Washington, 23 October 1998 (RFE/RL) -- A dramatic rise in the number of tuberculosis cases across the Russian Federation reflects a situation in which Moscow no longer has the administrative responsibility for fighting it but in which the regions do not yet have the resources to do so.
Speaking to journalists on Wednesday, Aleksandr Khomenko of Moscow's Tuberculosis Institute said that 2.5 million Russians now have the disease -- a number equal to one in every 60 residents of the country. And he pointed out that this figure is up by 8.5 percent since the beginning of 1998 alone.
One of the reasons for this development is the lack of money available to Russian hospitals and public health agencies. At present, Russia spends approximately one billion rubles -- some $62 million -- a year, an amount that works out to approximately $25 per patient.
That is far below the amount needed. For most strains of tuberculosis, treatment costs between $50 and $100, and for some new killer strains that have appeared in the Russian Federation in the last several years, treatment costs are estimated at $10,000 per person or even more.
As a result, many of those infected either remain untreated or at least uncured and thus continue to spread the highly infectious disease to those they come in contact with. That in turn means that the number of tuberculosis cases in Russia will continue to grow.
Indeed, Khomenko said: Russia "can no longer control" this situation.
The impact of Russia's declining economic fortunes and state revenues on the health of the population has already drawn a great deal of attention. But Khomenko suggested that this lack of resources had been seriously compounded by a change in the country's administrative arrangements.
During the Soviet period, he reminded his listeners, the central health ministry directed and paid for the fight against tuberculosis. But since 1991, this situation has changed: The regions are now responsible for combating the disease, and they lack both the personnel and the funding necessary to do the job.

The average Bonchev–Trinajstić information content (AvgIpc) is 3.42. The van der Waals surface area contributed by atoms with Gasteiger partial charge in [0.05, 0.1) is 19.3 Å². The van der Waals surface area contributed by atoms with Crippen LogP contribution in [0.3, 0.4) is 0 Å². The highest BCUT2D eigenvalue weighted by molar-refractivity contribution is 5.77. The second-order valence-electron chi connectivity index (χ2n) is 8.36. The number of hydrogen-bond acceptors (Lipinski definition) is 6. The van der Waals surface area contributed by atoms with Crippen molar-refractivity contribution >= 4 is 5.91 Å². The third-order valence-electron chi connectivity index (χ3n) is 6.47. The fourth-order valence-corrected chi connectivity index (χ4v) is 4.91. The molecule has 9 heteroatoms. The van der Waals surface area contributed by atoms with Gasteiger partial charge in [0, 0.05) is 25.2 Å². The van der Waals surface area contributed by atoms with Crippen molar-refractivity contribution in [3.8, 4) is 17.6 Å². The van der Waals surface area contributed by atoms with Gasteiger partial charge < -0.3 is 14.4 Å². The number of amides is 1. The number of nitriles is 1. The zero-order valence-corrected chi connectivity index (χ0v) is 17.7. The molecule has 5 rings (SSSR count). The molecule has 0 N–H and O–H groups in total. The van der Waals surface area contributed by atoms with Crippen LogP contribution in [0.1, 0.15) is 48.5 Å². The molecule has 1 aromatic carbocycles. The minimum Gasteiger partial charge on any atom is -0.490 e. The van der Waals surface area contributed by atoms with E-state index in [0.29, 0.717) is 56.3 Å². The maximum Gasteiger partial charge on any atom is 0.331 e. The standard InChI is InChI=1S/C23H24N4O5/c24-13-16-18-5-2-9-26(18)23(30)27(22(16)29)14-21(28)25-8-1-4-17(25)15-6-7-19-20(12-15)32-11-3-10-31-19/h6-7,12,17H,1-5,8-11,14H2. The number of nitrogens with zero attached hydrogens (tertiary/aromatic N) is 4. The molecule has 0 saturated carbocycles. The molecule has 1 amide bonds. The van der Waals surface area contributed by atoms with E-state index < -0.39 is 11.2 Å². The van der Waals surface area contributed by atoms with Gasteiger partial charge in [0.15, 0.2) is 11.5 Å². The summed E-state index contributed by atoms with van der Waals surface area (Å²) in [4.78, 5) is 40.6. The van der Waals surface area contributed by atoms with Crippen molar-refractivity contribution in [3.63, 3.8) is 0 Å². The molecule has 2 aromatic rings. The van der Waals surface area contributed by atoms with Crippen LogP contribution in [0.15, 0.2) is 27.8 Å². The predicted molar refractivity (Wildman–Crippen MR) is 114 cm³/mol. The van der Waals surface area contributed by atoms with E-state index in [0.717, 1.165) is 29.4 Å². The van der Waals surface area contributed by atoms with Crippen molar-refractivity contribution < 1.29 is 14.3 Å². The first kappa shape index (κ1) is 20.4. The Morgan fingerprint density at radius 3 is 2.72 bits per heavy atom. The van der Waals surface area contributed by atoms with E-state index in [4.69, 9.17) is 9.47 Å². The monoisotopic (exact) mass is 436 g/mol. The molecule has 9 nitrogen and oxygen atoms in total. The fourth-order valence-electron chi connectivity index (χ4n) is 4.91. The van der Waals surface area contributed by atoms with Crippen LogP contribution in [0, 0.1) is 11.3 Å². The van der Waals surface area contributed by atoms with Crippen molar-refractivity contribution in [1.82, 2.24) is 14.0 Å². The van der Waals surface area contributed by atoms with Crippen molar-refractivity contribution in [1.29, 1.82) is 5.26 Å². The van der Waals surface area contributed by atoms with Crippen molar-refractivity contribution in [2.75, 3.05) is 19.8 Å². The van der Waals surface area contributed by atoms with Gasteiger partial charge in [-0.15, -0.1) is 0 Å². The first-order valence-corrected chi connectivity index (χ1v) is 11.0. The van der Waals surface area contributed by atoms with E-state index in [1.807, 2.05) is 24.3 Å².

Moreover, when one region fails in its efforts to combat tuberculosis, an outbreak there can rapidly spread elsewhere, further complicating the battle.
On Monday, for example, the government of the Altay region in southern Siberia reported that it no longer had any funds to deal with a rising number of tuberculosis cases among children, raising the specter that the disease there will quickly spread.
This human tragedy, one that international medical groups in August called on Russian President Boris Yeltsin to address, reflects an underlying and as yet unresolved political problem in the Russian Federation: a growing gap between those with responsibilities for doing something and those with the resources to do it.
In the field of public health, this gap is especially critical and obvious. But it is true in many other areas as well, including education, crime fighting, and economic development.
Both by decision and default, Moscow increasingly has left to the regions the responsibilities for taking action but has not been willing or able to devolve to the regional governments the resources that these regions need to do the job.
That situation helps to explain why many regional governors are pressing Moscow for more resources and why many in Moscow appear increasingly willing to argue that responsibility as well as resources should be returned to the center.
In the short term, a return to the more centralized pattern of the past might help to alleviate the human suffering that tuberculosis and other diseases have inflicted on the Russian people.
But in the longer term, matching resources with responsibilities at the local and regional level appears more likely to allow Russia to overcome the plague of tuberculosis as well as the other challenges of fiscal and political federalism.